Stir up those bargain dishes for potlucks
It's the outdoor potluck time of year again. Every week, our neighborhood has a cookout at the swimming pool. Every family brings their own beverages and meat to grill, and a potluck dish to share. This year, I'm trying to be creative by coming up with tasty dishes my neighbors like that won't tax my weekly grocery budget. Of course, I buy many of the ingredients on sale with coupons so my actual cost would be lower than the shopper who does not use coupons.
Here are some bargain potluck dishes that I like because they're quick to prepare, use common coupon and sale items and cost only between $1 and $3 to make.
Bean dip : This one is always a winner and takes less than five minutes to prepare. The most basic version would be to mix one can of refried beans with some salsa, spread it on a dish, cover it with another layer of salsa and sprinkle shredded cheese on top. This simple version would cost about $1.50, without using coupons. You could add a layer of sour cream or guacamole for about a dollar more. Buy sale-priced tortilla chips for $2 or less or bring carrot sticks for $1. Total cost: $2.50 to $5, depending on how elaborate you make the dip.
Pasta salad : The new whole-grain pastas make this inexpensive dish look more elegant than its price tag. Go to a site like www.allrecipes.com to search for a pasta salad variety you like and modify the ingredients to suit your budget. The simplest salad we like is a box of rotini pasta (free with a coupon) mixed with a vinaigrette salad dressing, frozen peas and shredded carrots. That simple version would cost less than $1, so you can add shredded cheese, Parmesan cheese, chopped cherry tomatoes, mushrooms or any other ingredients you have on hand that make the salad more appealing.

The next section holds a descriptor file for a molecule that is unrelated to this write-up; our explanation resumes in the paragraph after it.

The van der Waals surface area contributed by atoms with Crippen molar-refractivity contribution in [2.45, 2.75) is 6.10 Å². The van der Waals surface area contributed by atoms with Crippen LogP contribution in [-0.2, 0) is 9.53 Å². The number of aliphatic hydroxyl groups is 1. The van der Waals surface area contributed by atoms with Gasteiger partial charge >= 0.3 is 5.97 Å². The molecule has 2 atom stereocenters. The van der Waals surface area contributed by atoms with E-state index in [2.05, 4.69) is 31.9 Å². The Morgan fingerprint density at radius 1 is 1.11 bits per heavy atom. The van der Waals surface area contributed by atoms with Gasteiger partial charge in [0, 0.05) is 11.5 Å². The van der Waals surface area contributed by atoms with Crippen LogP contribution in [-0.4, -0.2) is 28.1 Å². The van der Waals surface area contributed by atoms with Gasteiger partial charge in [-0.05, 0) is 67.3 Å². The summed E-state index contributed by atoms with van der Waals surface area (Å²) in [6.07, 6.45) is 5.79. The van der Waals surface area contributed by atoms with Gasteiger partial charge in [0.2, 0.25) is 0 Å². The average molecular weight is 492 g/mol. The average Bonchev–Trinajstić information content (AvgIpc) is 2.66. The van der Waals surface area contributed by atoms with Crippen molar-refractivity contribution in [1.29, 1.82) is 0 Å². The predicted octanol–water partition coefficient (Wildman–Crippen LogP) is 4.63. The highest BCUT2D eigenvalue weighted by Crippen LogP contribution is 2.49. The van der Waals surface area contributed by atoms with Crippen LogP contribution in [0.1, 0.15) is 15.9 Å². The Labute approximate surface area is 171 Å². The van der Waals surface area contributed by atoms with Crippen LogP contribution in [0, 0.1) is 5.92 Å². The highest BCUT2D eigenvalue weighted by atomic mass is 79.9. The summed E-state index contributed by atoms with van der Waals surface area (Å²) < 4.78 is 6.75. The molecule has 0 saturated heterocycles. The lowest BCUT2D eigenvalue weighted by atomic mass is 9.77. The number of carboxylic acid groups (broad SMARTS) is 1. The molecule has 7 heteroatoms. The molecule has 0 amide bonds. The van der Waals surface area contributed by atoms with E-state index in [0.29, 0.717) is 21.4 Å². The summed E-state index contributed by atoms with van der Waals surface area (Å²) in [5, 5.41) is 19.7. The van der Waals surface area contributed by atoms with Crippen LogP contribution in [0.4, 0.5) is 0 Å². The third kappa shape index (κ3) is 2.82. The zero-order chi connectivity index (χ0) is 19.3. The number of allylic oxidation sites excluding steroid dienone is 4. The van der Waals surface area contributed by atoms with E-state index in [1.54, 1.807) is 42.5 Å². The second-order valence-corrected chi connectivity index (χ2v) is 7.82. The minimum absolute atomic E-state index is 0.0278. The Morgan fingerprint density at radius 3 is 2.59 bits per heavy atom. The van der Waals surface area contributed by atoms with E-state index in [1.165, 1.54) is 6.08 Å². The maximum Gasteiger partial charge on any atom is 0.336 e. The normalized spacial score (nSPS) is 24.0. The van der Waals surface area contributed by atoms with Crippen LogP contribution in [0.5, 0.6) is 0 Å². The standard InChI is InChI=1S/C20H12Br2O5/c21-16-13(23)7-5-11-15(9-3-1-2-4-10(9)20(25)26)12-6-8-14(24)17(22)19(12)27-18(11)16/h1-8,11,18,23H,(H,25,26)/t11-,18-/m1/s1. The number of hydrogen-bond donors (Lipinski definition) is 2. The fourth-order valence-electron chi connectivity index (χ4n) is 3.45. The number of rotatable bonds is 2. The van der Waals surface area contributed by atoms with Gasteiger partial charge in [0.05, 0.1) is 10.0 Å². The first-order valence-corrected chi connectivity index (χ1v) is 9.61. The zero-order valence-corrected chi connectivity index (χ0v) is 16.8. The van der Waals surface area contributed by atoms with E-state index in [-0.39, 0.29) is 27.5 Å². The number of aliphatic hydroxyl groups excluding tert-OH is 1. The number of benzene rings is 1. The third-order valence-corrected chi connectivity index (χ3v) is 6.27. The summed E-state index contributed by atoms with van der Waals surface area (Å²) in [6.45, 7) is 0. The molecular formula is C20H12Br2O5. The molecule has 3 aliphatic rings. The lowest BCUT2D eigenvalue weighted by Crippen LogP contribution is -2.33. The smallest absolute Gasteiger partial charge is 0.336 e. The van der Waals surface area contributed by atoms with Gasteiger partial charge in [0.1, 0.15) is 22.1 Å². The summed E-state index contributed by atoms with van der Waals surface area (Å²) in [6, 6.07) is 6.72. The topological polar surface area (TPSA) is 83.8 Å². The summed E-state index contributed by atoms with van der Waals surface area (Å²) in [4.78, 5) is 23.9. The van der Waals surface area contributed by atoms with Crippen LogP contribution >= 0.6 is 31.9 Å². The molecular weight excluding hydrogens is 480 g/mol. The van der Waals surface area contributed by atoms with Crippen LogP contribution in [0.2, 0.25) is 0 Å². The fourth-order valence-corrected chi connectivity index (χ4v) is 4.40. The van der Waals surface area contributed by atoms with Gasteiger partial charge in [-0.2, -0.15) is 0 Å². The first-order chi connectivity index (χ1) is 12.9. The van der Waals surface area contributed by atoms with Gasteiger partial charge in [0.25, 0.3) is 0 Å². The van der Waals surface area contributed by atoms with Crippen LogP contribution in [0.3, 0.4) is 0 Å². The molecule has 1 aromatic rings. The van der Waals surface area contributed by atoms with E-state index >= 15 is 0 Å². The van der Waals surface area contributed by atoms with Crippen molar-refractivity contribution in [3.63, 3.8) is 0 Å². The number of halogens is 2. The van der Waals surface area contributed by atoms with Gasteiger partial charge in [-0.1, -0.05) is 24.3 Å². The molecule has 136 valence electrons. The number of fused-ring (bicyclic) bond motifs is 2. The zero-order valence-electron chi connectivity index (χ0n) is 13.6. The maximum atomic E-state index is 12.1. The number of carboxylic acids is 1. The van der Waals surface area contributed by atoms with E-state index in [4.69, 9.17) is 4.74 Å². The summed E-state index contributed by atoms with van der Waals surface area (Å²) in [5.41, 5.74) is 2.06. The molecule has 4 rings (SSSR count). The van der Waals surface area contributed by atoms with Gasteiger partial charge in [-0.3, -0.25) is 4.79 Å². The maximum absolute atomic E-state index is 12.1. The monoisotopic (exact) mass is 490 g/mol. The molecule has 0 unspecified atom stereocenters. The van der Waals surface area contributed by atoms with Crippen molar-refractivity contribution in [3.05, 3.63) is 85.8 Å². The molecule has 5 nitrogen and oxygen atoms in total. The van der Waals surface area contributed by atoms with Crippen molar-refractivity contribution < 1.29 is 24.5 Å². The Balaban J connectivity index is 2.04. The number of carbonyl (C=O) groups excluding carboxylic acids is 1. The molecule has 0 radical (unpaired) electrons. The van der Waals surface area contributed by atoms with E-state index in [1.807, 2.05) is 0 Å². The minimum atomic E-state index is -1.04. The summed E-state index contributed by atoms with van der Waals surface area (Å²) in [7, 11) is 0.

Coleslaw : Buy a bag of shredded coleslaw and add your own mayonnaise, vinegar, oil or whatever ingredients you wish at a cost of about $1.50.
Baked beans : If you took advantage of recent sales and coupons, you might have a supply of free baked beans on hand. You can doctor them up with extra ingredients like brown sugar, barbecue sauce, and ketchup and/or mustard, and bake them to bring a tasty side dish that costs less than 50 cents to make. If you didn't stock up on free baked beans, this dish would cost less than $2 with sale-priced cans of pork and beans. Check recipe sites to find a version that suits you.
Chips and dip : Although this might seem ordinary, if you buy the chips and dip on sale, you'll spend about $1.50 for the chips and $1 or so for the dip for a total cost of $2.50. I guarantee they'll be eaten.
Cookies: They're always a winner with crowds, and they don't have to be time-consuming or expensive to make. Homemade cookies can get expensive to make if you use chocolate chips, nuts and other extra ingredients. However, you can make a great batch of chocolate cookies quickly that everyone loves by using a chocolate cake mix. You can usually buy a name-brand cake mix for less than $1 on sale, or even less with coupons. I use a box of Duncan Hines cake mix from my pantry that costs me 25 cents and mix it with 1/3 cup vegetable oil and 2 eggs (although some recipes call for a half-cup of oil). I bake the cookies at 350 degrees for 8 to 10 minutes or until the cookies are puffed up and have cracked tops. These cookies are best if you underbake them, let them cool on the cookie sheet for 2 minutes, and then cool them completely on a rack. They'll be chewy on the inside and crisp on the outside, and will last about 10 minutes at the cookout, at a cost of about $1.
If you have any favorite potluck dishes that fit my budget, I'd love to hear about them.
Write Supermarket Shopper in care of Living, D.L. Clark Building, 503 Martindale St., Pittsburgh, PA 15212.